Pregnancy: Importance of antenatal care

Pregnancy: Importance of antenatal care

Representational image. News 18

In the traditional antenatal care, maternal and foetal issues are only addressed during pregnancy management after they became evident. It has long been believed that late in pregnancy is when the most intense surveillance should be put into place because that is when the majority of foetal and maternal issues become apparent. There has been a paradigm change in the antenatal care since that mindset, with the entire focus shifting to first trimester where we offer screening for aneuploidies, screening for preeclampsia and detection of structural abnormalities all in the first trimester.

Major prenatal deaths and childhood disabilities are brought on by aneuploidies. As a result, the most prevalent trigger for invasive prenatal diagnosis is the discovery of chromosomal abnormalities. In the first trimester of pregnancy, substantial aneuploidies can be effectively screened for. About 90% of foetuses with trisomy 21 and other major aneuploidies can be detected through screening using foetal nuchal translucency in combination with maternal serum free human chorionic gonadotrophin and pregnancy-associated plasma protein-A, with a false-positive rate of 5%. By including in the ultrasound examination an assessment of the nasal bone and flow in the ductus venosus and across the tricuspid valve, and second, by performing the biochemical test and the ultrasound scan at 12 weeks, it is possible to improve the performance of first-trimester screening.

The risk of miscarriage relates to invasive testing, such as amniocentesis or chorionic villus sampling (CVS), hence these procedures are only used in pregnancies that are thought to be at high risk for aneuploidies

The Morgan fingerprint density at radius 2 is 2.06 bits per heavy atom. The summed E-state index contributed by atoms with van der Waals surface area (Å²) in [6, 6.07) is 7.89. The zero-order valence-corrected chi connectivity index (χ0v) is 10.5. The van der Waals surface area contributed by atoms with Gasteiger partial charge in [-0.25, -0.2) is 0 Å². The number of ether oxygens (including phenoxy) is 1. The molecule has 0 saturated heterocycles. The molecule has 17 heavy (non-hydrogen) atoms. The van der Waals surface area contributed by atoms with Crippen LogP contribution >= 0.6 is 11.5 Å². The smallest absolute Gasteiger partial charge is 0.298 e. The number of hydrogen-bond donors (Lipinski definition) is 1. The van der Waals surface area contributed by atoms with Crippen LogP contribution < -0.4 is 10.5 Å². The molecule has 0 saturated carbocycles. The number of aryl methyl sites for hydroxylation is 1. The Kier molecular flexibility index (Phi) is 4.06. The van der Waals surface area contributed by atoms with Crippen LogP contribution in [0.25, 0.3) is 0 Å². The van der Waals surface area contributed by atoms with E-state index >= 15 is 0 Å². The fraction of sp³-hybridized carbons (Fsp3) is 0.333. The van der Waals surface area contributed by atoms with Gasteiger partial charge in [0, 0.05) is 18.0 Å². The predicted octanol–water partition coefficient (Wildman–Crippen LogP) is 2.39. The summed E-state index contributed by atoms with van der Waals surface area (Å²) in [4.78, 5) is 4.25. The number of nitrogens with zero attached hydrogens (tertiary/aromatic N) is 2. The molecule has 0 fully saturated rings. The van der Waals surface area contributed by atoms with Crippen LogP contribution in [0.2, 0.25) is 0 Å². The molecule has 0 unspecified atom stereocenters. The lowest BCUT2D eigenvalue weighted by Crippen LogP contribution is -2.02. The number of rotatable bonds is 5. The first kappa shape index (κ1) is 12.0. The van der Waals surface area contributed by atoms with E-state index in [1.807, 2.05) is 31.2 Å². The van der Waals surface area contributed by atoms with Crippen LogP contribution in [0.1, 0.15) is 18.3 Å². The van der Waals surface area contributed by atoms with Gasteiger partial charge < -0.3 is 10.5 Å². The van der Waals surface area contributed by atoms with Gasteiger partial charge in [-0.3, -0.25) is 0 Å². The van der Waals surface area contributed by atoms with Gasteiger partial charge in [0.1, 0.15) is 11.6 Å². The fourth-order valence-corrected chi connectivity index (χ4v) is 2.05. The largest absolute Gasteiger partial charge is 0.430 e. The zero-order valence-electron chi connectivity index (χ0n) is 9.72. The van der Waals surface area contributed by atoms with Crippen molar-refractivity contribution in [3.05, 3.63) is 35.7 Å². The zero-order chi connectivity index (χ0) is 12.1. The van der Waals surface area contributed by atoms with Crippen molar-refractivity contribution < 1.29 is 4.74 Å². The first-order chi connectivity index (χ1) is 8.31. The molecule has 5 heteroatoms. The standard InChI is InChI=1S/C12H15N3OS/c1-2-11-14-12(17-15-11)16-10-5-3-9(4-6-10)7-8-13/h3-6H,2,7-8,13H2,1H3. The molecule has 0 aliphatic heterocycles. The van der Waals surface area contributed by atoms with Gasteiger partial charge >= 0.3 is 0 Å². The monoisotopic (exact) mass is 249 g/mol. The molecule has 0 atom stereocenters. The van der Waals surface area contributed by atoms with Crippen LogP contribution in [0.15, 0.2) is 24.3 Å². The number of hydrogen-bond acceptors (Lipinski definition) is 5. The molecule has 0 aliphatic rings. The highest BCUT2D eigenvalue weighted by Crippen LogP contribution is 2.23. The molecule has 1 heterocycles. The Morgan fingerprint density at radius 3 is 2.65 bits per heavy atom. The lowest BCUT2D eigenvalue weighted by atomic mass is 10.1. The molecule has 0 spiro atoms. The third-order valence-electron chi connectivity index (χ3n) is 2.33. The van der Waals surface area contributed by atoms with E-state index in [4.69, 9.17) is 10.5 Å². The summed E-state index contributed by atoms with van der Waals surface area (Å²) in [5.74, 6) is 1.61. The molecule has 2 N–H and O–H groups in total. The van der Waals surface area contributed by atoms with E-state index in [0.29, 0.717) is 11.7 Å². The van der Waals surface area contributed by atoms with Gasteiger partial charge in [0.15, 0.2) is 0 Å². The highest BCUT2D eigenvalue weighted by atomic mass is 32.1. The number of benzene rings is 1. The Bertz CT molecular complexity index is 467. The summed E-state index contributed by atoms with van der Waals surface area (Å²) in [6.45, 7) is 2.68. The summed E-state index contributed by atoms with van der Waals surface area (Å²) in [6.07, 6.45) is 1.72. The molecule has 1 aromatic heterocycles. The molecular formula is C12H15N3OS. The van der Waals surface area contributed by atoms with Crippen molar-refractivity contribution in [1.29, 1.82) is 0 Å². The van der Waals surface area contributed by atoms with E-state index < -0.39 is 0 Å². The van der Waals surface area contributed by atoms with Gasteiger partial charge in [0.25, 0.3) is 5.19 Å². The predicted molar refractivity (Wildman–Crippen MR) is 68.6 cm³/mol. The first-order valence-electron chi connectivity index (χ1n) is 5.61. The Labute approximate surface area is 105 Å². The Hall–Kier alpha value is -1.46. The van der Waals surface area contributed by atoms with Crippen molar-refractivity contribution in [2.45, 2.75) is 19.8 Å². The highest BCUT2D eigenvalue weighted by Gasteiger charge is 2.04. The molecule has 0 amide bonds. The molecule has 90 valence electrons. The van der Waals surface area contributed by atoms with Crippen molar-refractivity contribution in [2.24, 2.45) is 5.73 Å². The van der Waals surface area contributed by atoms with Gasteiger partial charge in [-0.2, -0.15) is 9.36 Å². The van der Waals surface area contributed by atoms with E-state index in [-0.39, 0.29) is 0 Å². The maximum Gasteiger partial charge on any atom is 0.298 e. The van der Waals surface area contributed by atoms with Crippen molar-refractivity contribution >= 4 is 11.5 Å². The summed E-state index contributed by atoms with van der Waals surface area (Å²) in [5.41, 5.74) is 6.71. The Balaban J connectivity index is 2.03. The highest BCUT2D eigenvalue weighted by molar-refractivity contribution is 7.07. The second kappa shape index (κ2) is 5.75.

A significant contributor to maternal and neonatal morbidity and mortality is preeclampsia. A higher risk of difficulties for women and babies is linked to early-onset diseases that necessitate preterm delivery. According to the available data, taking low-dose aspirin before 16 weeks of pregnancy considerably lowers the incidence of preterm preeclampsia. In order to provide prompt therapeutic intervention, it is crucial to identify pregnant women who are at risk of developing preeclampsia during the first trimester of pregnancy enabling effective therapeutic intervention in time.

It is noteworthy that the triple test, a first trimester prediction model developed by the Fetal Medicine Foundation (FMF), has undergone successful internal and external validation. The triple test combines maternal factors with measurements of mean arterial pressure, uterine artery pulsatility index, and serum placental growth factor. With a 10% false-positive rate, the FMF triple test provides detection rates of 90% for early preeclampsia and 75% for preterm preeclampsia, respectively with a 10% false-positive rate.

First-trimester ultrasonography can be used to identify structural anomalies, such as malformations of the central nervous system (CNS), abdominal wall, and, more recently, cardiac and facial problems. Because more anomalies are being found in the first trimester,
detailed evaluation of foetal anatomy is increasingly being acknowledged as a crucial component of the first-trimester ultrasound.

It is obvious that foetal malformations should be screened for and diagnosed during the first trimester. Patients should learn about these issues early in pregnancy, when they have the most discretion in making decisions. If termination is chosen, it can be carried out at the least expensive and most risk-free time for the patients.

We have to adopt first trimester screening for our patients as a standard of care.

The author is Head, Department of Fetal Medicine, Amrita Hospital, Faridabad. Views expressed are personal.

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